While at UTSC, Aakriti was one of the founding executives of both the Students of English Literature and Film (SELF) and Sigma Tau Delta. She was the President of SELF in its initial years and along with her fellow SELF team, she created the department's annual Emerging Voices Creative Writers's Conference, which allowed her to win the 2016 Gordon Cressy Leadership Award. As a UTSC student, she traveled to USA to present at the Sigma Tau Delta conference and presented her research twice in the department's Humanities Conference, where she also won the Best Critical Paper Award in 2015. Currently, Aakriti continues to travel both nationally and internationally to present her research -- after meeting students from different universities and programs, she can truly say UTSC English offered one of the best undergraduate programs both within the University of Toronto and globally. In her personal experience, her undergraduate training in English was far superior in comparison to her colleagues from other institutions and it allowed her to become a more critical and compassionate intellectual both in her academic and  personal life. The program allowed her to engage in crucial conversations about systemic inequalities, ethics, politics, and the power of art among other topics of special significance in today's day and age.

In the future, Aakriti hopes to pursue a career in education research and policy. While her professional aspirations do not directly involve the study of literature, her strong background in English studies enabled her to become the kind of thinker that can ask important questions about issues facing our world and then think creatively about how such issues can be solved. She duly attributes many of her successes today to the excellent faculty and classes she had in the UTSC English Department.

 Kevin Connery

Kevin Connery is a writer and artist living in New York City, where he is completing a Master of Fine Arts in Creative Writing at Columbia University. In addition to completing his thesis, Kevin is a Student Affairs Fellow at Columbia where he is working with the Dean’s Office to develop educational events and programming focused on inclusivity, intersectionality, and sexual respect. 

Kevin has a B.A. (Hons.) in English from the University Of Toronto Scarborough, where he first gained experience as a writer taking classes with Daniel Scott Tysdal and Andrew Westoll, and through working on Scarborough Fair Magazine. He strongly encourages anyone interested in writing to become involved in the ever-growing arts community at UTSC, and to take full advantage of the incredible facility and the student groups on campus.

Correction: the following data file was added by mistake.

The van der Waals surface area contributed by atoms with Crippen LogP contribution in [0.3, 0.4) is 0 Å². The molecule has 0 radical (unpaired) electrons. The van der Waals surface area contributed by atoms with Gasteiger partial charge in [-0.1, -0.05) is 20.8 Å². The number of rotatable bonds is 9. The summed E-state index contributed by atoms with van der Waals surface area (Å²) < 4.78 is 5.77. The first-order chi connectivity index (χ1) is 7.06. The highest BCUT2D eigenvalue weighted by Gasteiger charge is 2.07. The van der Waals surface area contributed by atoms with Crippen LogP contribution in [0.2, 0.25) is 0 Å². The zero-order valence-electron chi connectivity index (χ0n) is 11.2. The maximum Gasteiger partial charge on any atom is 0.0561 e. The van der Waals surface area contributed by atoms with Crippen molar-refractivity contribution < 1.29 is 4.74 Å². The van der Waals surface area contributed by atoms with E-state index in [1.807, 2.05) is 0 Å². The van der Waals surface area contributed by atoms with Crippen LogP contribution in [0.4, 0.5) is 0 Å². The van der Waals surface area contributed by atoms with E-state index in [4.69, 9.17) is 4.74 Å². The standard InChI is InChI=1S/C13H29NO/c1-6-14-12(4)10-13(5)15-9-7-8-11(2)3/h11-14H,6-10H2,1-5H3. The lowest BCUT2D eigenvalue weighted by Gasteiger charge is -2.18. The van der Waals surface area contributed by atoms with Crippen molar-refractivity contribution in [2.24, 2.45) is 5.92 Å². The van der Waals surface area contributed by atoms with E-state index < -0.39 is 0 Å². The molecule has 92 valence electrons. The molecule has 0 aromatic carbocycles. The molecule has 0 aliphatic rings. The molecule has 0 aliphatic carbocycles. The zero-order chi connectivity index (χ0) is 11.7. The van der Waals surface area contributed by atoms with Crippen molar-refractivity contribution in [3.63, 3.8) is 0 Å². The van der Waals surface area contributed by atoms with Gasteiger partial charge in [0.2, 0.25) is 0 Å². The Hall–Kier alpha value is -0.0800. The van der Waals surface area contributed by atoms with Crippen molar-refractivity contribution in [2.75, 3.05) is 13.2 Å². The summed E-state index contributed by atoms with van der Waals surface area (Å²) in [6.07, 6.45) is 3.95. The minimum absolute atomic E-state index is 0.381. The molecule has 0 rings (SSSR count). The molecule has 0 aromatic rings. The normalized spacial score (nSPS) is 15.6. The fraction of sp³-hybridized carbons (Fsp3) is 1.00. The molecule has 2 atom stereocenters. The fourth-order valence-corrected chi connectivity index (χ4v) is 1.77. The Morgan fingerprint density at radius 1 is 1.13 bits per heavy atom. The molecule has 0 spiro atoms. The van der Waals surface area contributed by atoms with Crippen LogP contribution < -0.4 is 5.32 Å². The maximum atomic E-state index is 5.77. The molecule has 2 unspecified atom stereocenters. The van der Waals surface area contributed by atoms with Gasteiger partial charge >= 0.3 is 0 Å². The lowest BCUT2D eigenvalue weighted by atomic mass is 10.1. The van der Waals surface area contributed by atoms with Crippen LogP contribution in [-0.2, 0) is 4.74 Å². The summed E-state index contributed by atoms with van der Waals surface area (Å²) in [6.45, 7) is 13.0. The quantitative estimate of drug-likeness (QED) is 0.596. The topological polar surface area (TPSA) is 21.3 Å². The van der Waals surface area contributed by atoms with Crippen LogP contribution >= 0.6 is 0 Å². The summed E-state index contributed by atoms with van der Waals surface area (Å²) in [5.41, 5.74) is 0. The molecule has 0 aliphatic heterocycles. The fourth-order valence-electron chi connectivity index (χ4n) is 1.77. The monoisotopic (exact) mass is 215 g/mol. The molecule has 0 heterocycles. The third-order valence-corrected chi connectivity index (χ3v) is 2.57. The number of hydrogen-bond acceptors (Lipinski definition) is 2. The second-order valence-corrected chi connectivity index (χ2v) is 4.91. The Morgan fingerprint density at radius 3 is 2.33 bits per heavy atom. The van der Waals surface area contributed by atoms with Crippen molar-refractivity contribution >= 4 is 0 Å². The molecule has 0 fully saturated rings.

Adrian de Leon

Adrian completed an Honours BA (with Distinction) from UTSC in 2014 in the Specialist Program in English. After working in the IT profession for some time, he entered as a Direct-Entry student into the doctoral program of the Department of History at the University of Toronto. As a graduate student, he has served as Managing Editor of the Global Food History journal, and sits on the Editorial Collective of the Graduate Journal for Food Studies. In 2015, he was admitted as a Junior Fellow at Massey College, and in the following year was elected as the Don of Hall. His research on empire, industrial capitalism, and the Filipino labor diaspora is supported by SSHRC and the Fulbright Scholarship Program. In 2017-2018, he will be a Fulbright Visiting Scholar at the University of Hawai‘i and the University of Washington.

At UTSC, Adrian initially pursued student politics and campus leadership. In 2013, he was elected as VP Academics at the Scarborough Campus Students’ Union. In 2014, he co-founded and served as the first President of SELF, was among the first members (and conference delegates) of Sigma Tau Delta, all while serving on the Governing Council of UofT. Being involved on campus and getting to know faculty mentors inspired Adrian to pursue research as an undergraduate student. In 2013, he co-founded the Interdisciplinary Research and Discovery Symposium. That summer, while working with Prof. Marjorie Rubright, he received a research grant to travel to the Philippines and Hawai‘i and study Filipino diasporic literatures and labor history. The results became his ENGD98 capstone project (supervised by Profs. Neal Dolan and Maria Assif), and an essay at the UTSC Humanities Conference. For the latter paper, he won Best Paper in English. The insights and networks he gained as an undergraduate researcher continue to inform his doctoral work. 

Thanks to UTSC’s strengths in Creative Writing, Adrian’s scholarly work tends to cross-pollinate with his training as a poet. At UTSC, he worked with Prof. Daniel Tysdal while writing a poetry collection and publishing in various creative venues. He continues to write creatively and critically—distinguishing, not dividing the two. As a historian, he believes that storytelling and poetics are among the most useful skills for writing about the past, in order to speak as effectively as possible to the readers of today.